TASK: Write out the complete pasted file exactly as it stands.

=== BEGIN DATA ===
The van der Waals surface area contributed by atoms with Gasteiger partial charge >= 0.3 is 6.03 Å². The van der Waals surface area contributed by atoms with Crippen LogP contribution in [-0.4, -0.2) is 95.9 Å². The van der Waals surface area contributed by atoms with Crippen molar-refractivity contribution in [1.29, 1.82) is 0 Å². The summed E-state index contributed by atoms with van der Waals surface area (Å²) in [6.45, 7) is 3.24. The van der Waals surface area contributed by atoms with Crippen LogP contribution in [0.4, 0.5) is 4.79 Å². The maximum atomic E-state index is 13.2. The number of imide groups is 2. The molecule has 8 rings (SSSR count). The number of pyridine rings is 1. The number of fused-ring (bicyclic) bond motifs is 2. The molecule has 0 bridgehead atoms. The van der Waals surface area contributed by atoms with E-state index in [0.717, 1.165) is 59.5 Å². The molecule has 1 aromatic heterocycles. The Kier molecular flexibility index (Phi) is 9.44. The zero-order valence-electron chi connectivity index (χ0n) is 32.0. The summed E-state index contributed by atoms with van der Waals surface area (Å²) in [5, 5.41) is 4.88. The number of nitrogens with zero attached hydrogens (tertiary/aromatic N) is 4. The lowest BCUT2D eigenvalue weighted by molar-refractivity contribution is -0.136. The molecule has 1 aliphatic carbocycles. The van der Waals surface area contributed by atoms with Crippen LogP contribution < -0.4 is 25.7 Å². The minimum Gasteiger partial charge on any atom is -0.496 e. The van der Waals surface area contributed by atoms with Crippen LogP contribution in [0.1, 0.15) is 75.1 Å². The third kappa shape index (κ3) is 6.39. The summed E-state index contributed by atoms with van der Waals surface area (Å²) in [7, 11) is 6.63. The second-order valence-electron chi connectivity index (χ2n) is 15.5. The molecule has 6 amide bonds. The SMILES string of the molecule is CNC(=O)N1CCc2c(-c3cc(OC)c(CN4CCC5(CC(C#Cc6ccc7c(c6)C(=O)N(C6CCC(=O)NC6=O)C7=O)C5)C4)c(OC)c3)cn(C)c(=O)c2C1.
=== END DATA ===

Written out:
The van der Waals surface area contributed by atoms with Gasteiger partial charge >= 0.3 is 6.03 Å². The van der Waals surface area contributed by atoms with Crippen LogP contribution in [-0.4, -0.2) is 95.9 Å². The van der Waals surface area contributed by atoms with Crippen molar-refractivity contribution in [1.29, 1.82) is 0 Å². The summed E-state index contributed by atoms with van der Waals surface area (Å²) in [6.45, 7) is 3.24. The van der Waals surface area contributed by atoms with Crippen LogP contribution in [0.4, 0.5) is 4.79 Å². The maximum atomic E-state index is 13.2. The number of imide groups is 2. The molecule has 8 rings (SSSR count). The number of pyridine rings is 1. The number of fused-ring (bicyclic) bond motifs is 2. The molecule has 0 bridgehead atoms. The van der Waals surface area contributed by atoms with E-state index in [0.717, 1.165) is 59.5 Å². The molecule has 1 aromatic heterocycles. The Kier molecular flexibility index (Phi) is 9.44. The zero-order valence-electron chi connectivity index (χ0n) is 32.0. The summed E-state index contributed by atoms with van der Waals surface area (Å²) in [5, 5.41) is 4.88. The number of nitrogens with zero attached hydrogens (tertiary/aromatic N) is 4. The lowest BCUT2D eigenvalue weighted by molar-refractivity contribution is -0.136. The molecule has 1 aliphatic carbocycles. The van der Waals surface area contributed by atoms with Crippen LogP contribution < -0.4 is 25.7 Å². The minimum Gasteiger partial charge on any atom is -0.496 e. The van der Waals surface area contributed by atoms with Crippen LogP contribution in [0.1, 0.15) is 75.1 Å². The third kappa shape index (κ3) is 6.39. The summed E-state index contributed by atoms with van der Waals surface area (Å²) in [7, 11) is 6.63. The second-order valence-electron chi connectivity index (χ2n) is 15.5. The molecule has 6 amide bonds. The SMILES string of the molecule is CNC(=O)N1CCc2c(-c3cc(OC)c(CN4CCC5(CC(C#Cc6ccc7c(c6)C(=O)N(C6CCC(=O)NC6=O)C7=O)C5)C4)c(OC)c3)cn(C)c(=O)c2C1.